On July 20, 2005, the Irish Medicines Board (a governmental regulatory body) acting on the advice of Italian public health authorities issued a caution regarding the safety of certain imported products containing C. forskholii. In both countries, adverse reactions following the use of such products were noted, and included four reports of atropine-like acute poisoning (agitation, confusion, hallucination, tachycardia, mydriasis and past amnesia), and two reports of tremor, asthenia, visual disturbances and confusion. These reactions, however, were the result of contaminants present in the products of five foreign producers and in no way related to the effects of C. forskholii. Practitioners and consumers should thus takes steps to assure themselves of the standards of quality of their Makandi supplier(s). (31)

Makandi is not recommended for use by pregnant or nursing mothers, or those with severe liver or kidney disease.


Notes

(1) Ammon H.P.T. et al.: "Forskolin: From Ayruvedic Remedy to a Modern Agent,” Planta Medica (1985) Vol. 51, pp. 473-477

(2) Reddy, C.S., R.B. Desireddy & V. Ciddi: “A Review on Forskolin: A Cyclic AMP Modulator from Tissue Cultures of Coleus Forskholii,” Pharmacognosy Magazine, (July-October 2005) V. 1, No. 3, p. 85

(3) “Coleus forskholii: Origin and Botanical Traits,” Online at http://www.tnsmpb.tn.gov.in/images/COLEUS%20FORSKOHLII.pdf (September 29, 2005),
Tamil Nadu State Medicinal Plant Board, State Government of Tamil Nadu (India)

(4) Himalaya Health Care Products, Online at himalayahealthcare.com/aboutayurveda/cahc.htm (September 29, 2005)

(5) “Medicinal Plants: Ayurvedic Herbal Medicines,” National Institute of Ayurvedic Medicine, Online at www.niam.com/corp-web/mediplnt.htm (September 29, 2005)

(6) Families.com, Online at www.encyclopedias.families.com/coleus-509-510-gea2 (September 29, 2005)

(7) Loc.cit., Note 3

(8) October 3, 2005: Personal correspondence from Dr. Kenneth Lakuma Opiro of Uganda, in the author’s possession

(9) Saleem, A.M., P.B. Dhasan & M.R.M. Rafiullah: “Isolation of Forskolin from Stem of Coleus Forskholli,” Pharmacognosy Magazine, (July-October 2005) V. 1, No. 3, p. 89

(10) Chavez, M: Research Perspectives in Asthma: A Rationale for the Therapeutic Application of Magnesium, Pyridoxine, Coleus forskholii and Ginkgo biloba in the Treatment of Adult and Pediatric Asthma,” The Internist (September 1998) V.5, No.3, pp.14–16

(11) Dubey MP, R.C. Srimal, S. Nityanand S, & B.N. Dhawan: Pharmacological studies on coleonol, a hypotensive diterpene from Coleus forskohli, Journal of Ethnopharmacology (1981) Vol. 3, pp. 1–13.

(12) Agrawal, D.P.: “The Himalayan Medicine System and its Materia Medica,” Online at www.indianscience.org/essays/20-%20E-Himalayan%20Medicine%20System%20fine12.pdf, p. 14 (September 29, 2005)

(13) Duke, J.A.: The Green Pharmacy Herbal Handbook (Saint Martin’s Press, 2000) p. 109

(14) Loc.cit., Note 12

(15) Ahmad, F. et al.: “Insulin and Glucagon Releasing Activity of Coleonol (Forskolin) and its Effect on Blood Glucose Level in Normal and Alloxan Diabetic Rats,” Acta Diabetologica (1991) pp.71-77

(16) Head, K.A.: “Natural Therapies for Ocular Disorders, Part Two: Cataracts and Glaucoma,” Alternative Medicine Review (2001) pp. 141-66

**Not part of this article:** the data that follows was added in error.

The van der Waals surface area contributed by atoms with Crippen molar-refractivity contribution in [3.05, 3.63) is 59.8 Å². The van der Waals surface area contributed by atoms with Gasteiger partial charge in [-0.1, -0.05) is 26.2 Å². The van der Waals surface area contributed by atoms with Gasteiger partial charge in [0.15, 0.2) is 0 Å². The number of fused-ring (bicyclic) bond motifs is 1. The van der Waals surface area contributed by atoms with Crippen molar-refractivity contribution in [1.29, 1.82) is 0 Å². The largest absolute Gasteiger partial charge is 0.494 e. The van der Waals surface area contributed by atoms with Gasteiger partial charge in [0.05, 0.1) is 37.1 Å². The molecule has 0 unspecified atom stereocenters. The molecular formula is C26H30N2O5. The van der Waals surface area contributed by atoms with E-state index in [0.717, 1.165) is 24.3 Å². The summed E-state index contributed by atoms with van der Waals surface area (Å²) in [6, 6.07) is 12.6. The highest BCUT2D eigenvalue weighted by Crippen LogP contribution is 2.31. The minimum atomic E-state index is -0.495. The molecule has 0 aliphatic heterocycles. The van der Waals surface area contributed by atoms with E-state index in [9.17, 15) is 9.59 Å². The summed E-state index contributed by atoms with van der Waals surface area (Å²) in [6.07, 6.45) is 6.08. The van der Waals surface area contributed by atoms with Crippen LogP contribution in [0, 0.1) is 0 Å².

(17) Pole, Sebastian, Lic. OHM, Ayur.H.C., “Herbal Ayurveda,” (online on August 20, 2005 at http://www.herbalayurveda.com/herbdetail.asp?ID=49)

(18) Ibid.

(19) Thallon, Cheryl: “Coleus Forskholii,” (Online on August 20, 2005 at http://www.organicfood.co.uk/vms/coleusforskholii.html)

(20) Allen, D.O. et al.: “Relationships Between Cyclic AMP Levels and Lipolysis in Fat Cells After Isoproterenol and Forskolin Stimulation,” The Journal of Pharmacology and Experimental Therapeutics (1986) Vol. 238(2) pp. 659-664

(21) Haye, B. et al.: “Chronic and Acute Effects of Forskolin on Isolated Thyroid Cell Metabolism,” Molecular and Cellular Endocrinology (1985) Vol. 43, pp. 41-50

(22) Yajima H. et al.: “cAMP Enhances Insulin Secretion by an Action on the ATP-Sensitive K+ Channel-Independent Pathway of Glucose Signaling in Rat Pancreatic Islets,” Diabetes (1999) Vol. 48, No. 5, pp.1006-12

(23) Loc.cit., Note 19
(24) Loc.cit., Note 3
(25) Loc.cit., Note 19
(26) Loc.cit., Note 12
(27) Loc.cit., Note 16

(28) Abel,R: The Eye Care Revolution (Kensington Health, 1999) quoted in Meyers, Stephen: “Natural Healing for Aging Vision,” HSR: Health Supplement Retailer (online Sept. 17, 2005 at www.hsrmagazine.com/articles/231feat2.html)

(29) Coleus forskholii, website of Global Herbal Supplies, Inc., (Queensland, Australia); Online at www.globalherbalsupplies.com/herb_information/coleus_forskohlii.htm (September 29, 2005)

(30) Loc.cit., Note 13

(31) “Statement concerning the safety of products containing the Ayurvedic Herb Coleus Forskolii (July 20, 2005),” Irish Medicines Board, Government of Ireland; Online at http://www.imb.ie/safety.asp?nav=2,37&action=view&safety_item_id=44 (October 1, 2005)

Biographical Note:

William Courson is on the staff of the Starseed Center for Yoga & Wellness in Montclair, New Jersey (USA). He is administrative director of Starseed’s New Jersey Institute of Ayurveda and is a practitioner and student of both traditional Western as well as ayurvedic herbal medicine. 

Posted By Sai Ayurvedic College of Miami  on Feb 3rd, 2006